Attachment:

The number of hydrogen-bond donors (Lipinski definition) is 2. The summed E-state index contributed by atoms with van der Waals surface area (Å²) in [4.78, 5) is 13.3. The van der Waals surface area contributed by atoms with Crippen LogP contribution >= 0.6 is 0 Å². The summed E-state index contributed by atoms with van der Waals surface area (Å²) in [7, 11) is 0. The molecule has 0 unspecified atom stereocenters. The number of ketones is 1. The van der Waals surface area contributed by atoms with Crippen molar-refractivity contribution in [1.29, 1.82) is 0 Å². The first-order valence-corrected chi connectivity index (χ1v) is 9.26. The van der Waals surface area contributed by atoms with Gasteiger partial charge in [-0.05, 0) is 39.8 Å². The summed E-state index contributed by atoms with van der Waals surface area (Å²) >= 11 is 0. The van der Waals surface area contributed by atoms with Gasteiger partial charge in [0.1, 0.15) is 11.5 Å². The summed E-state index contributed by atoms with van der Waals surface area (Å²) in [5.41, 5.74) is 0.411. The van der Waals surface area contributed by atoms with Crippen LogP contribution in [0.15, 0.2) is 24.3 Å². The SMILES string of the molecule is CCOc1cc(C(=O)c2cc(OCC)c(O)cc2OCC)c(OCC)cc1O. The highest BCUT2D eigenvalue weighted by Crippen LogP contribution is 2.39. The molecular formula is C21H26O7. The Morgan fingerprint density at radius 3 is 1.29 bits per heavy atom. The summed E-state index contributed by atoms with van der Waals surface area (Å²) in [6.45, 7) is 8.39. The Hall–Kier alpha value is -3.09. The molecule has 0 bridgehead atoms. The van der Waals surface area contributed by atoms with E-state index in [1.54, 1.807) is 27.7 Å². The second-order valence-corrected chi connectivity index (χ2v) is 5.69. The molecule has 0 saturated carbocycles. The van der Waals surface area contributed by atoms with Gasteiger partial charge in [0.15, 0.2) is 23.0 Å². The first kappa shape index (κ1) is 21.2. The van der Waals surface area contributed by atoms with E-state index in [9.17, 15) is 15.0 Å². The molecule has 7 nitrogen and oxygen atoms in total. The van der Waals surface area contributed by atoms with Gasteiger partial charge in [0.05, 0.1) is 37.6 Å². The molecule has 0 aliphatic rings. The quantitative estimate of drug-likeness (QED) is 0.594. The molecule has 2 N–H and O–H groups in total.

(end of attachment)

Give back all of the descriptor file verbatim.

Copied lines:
The number of hydrogen-bond donors (Lipinski definition) is 2. The summed E-state index contributed by atoms with van der Waals surface area (Å²) in [4.78, 5) is 13.3. The van der Waals surface area contributed by atoms with Crippen LogP contribution >= 0.6 is 0 Å². The summed E-state index contributed by atoms with van der Waals surface area (Å²) in [7, 11) is 0. The molecule has 0 unspecified atom stereocenters. The number of ketones is 1. The van der Waals surface area contributed by atoms with Crippen molar-refractivity contribution in [1.29, 1.82) is 0 Å². The first-order valence-corrected chi connectivity index (χ1v) is 9.26. The van der Waals surface area contributed by atoms with Gasteiger partial charge in [-0.05, 0) is 39.8 Å². The summed E-state index contributed by atoms with van der Waals surface area (Å²) >= 11 is 0. The van der Waals surface area contributed by atoms with Gasteiger partial charge in [0.1, 0.15) is 11.5 Å². The summed E-state index contributed by atoms with van der Waals surface area (Å²) in [5.41, 5.74) is 0.411. The van der Waals surface area contributed by atoms with Crippen LogP contribution in [0.15, 0.2) is 24.3 Å². The SMILES string of the molecule is CCOc1cc(C(=O)c2cc(OCC)c(O)cc2OCC)c(OCC)cc1O. The highest BCUT2D eigenvalue weighted by Crippen LogP contribution is 2.39. The molecular formula is C21H26O7. The Morgan fingerprint density at radius 3 is 1.29 bits per heavy atom. The summed E-state index contributed by atoms with van der Waals surface area (Å²) in [6.45, 7) is 8.39. The Hall–Kier alpha value is -3.09. The molecule has 0 bridgehead atoms. The van der Waals surface area contributed by atoms with E-state index in [1.54, 1.807) is 27.7 Å². The second-order valence-corrected chi connectivity index (χ2v) is 5.69. The molecule has 0 saturated carbocycles. The van der Waals surface area contributed by atoms with Gasteiger partial charge in [0.15, 0.2) is 23.0 Å². The first kappa shape index (κ1) is 21.2. The van der Waals surface area contributed by atoms with E-state index in [9.17, 15) is 15.0 Å². The molecule has 7 nitrogen and oxygen atoms in total. The van der Waals surface area contributed by atoms with Gasteiger partial charge in [0.05, 0.1) is 37.6 Å². The molecule has 0 aliphatic rings. The quantitative estimate of drug-likeness (QED) is 0.594. The molecule has 2 N–H and O–H groups in total.